SU, Pitt Adding Chapter To Grid Rivalry
SYRACUSE, N.Y. – Syracuse (3-3, 0-2 ACC) and Pitt (4-2, 1-1 ACC) will add another chapter to their longstanding gridiron rivalry this Friday when the Panthers come to the Dome.
Syracuse's most frequent opponent, the Panthers have lined up against the Orange 74 times previously. The two schools have played every season since 1955. First foes as independents and then in the BIG EAST, Syracuse and Pitt now compete annually as divisional crossover opponents in the ACC. Pitt leads the all-time series, 39-32-3.
The Orange are coming off a 16-10 road loss to NC State last Thursday. Redshirt sophomore quarterback Tommy DeVito completed 29-of-39 passes for 300 yards and a touchdown, but it was not enough as a late rally fell short and NC State held off Syracuse at Carter-Finley Stadium. Pitt has won its last three, including a 33-30 decision on Oct. 5 against Duke. The Panthers had a bye last weekend.
Head coach Dino Babers is looking forward to the rivalry game, one that he's been on both sides of. Before taking the Orange reins, Babers was the running backs coach for the Panthers in 2003.
"I think this goes past Coach [Pat] Narduzzi and myself," Babers said at his weekly press conference. "This is just a rivalry. Before I came [to Syracuse], I wouldn't be able to tell you why it's a close game, but I look at the games that we've had and every last one of them has been a memory. It's interesting that the two groups get together and it doesn't matter what the record is, it's always one heck of a football game. Those guys are favored and rightfully so. It's going to be a great contest."\
Pitt escaped with a narrow 44-37 overtime win in last year's meeting at Heinz Field. The Panthers scored the go-ahead touchdown in the extra session and then intercepted quarterback Eric Dungey on the first play of the Orange's overtime possession. It was the third overtime game played between the Orange and the Panthers and the first time Pittsburgh emerged victorious in extra time.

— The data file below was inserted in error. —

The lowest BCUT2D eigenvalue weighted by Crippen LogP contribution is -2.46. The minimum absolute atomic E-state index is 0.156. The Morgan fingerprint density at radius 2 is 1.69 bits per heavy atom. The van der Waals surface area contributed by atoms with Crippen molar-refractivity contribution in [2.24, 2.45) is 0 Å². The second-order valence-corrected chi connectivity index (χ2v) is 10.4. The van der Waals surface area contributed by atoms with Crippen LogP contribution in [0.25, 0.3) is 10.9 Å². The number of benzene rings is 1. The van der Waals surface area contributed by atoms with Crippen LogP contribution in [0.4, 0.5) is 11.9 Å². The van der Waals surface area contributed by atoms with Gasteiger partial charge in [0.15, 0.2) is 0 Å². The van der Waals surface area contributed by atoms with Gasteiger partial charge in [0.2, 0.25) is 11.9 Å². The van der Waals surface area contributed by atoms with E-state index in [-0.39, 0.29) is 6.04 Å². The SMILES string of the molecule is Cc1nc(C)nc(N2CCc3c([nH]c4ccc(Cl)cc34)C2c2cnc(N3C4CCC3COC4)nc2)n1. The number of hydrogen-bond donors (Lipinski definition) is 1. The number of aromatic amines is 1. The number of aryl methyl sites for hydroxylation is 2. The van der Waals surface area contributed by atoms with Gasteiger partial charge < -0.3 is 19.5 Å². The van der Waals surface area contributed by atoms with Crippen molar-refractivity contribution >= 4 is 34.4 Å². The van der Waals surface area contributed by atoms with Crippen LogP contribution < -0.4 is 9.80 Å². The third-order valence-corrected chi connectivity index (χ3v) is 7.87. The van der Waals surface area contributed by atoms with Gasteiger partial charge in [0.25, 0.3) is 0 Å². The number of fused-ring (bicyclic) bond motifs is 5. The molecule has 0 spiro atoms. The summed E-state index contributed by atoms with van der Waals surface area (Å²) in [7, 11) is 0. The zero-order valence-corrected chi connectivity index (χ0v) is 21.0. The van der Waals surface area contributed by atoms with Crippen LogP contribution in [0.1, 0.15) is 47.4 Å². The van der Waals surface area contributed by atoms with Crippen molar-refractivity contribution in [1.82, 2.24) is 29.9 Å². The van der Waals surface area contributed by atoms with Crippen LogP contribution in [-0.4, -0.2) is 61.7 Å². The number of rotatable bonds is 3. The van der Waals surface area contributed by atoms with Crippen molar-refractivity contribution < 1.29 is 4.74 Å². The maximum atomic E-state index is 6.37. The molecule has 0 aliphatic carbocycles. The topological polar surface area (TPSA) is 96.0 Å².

The year before, Dungey accounted for three touchdowns and 413 of the Orange's 500 total yards in a 27-24 Orange victory that wasn't secured until Ryan Guthrie sacked Pitt backup quarterback Ben DiNucci with less than a minute to go. In 2016, Babers's first season with the Orange, the teams engaged in the highest-scoring regulation game in FBS history. The Panthers won 76-61 at Heinz Field. A combined 20 touchdowns were scored (11 by Pitt and nine by Syracuse), another FBS record.
Babers said earlier this year that he would have a good idea about what kind of the team the Orange would be somewhere between the fourth and sixth game. Now six games into the season, Syracuse is .500 with an opportunity for a strong start to the back half of the campaign.
"Everybody has a responsibility to get better, coaches included. You're not allowed to stay the same," Babers said. "If you start off as a sophomore who's never played, after six games you're not a sophomore anymore. You're a salty guy getting ready to go into his junior year. As a freshmen, after six games you should be improved based on how many plays you've had on the football field.
"What normally happens at this stage is everyone looks at the young players. You're young players should be developing, but you have to lean on your older players. Our best players have to be our best players. They have to play well. I think that's where the big emphasis is, making sure we're going back and getting the production out of the guys who should really be producing for us."
Seeing how Syracuse responds starting on Friday against the Panthers is what gets Babers' juices flowing as a coach.
"My confidence is good. I'm glad that all the frost and fluff [from the preseason] is gone. We're really looking at where we're at and this is when I get excited. We can either be what everyone says we are or we can be something totally different. It's going to take a lot of work because what you see is what we are right now, but that doesn't mean we have to stay there. The guys have put in two good days of practice and they're ready to turn over a new leaf.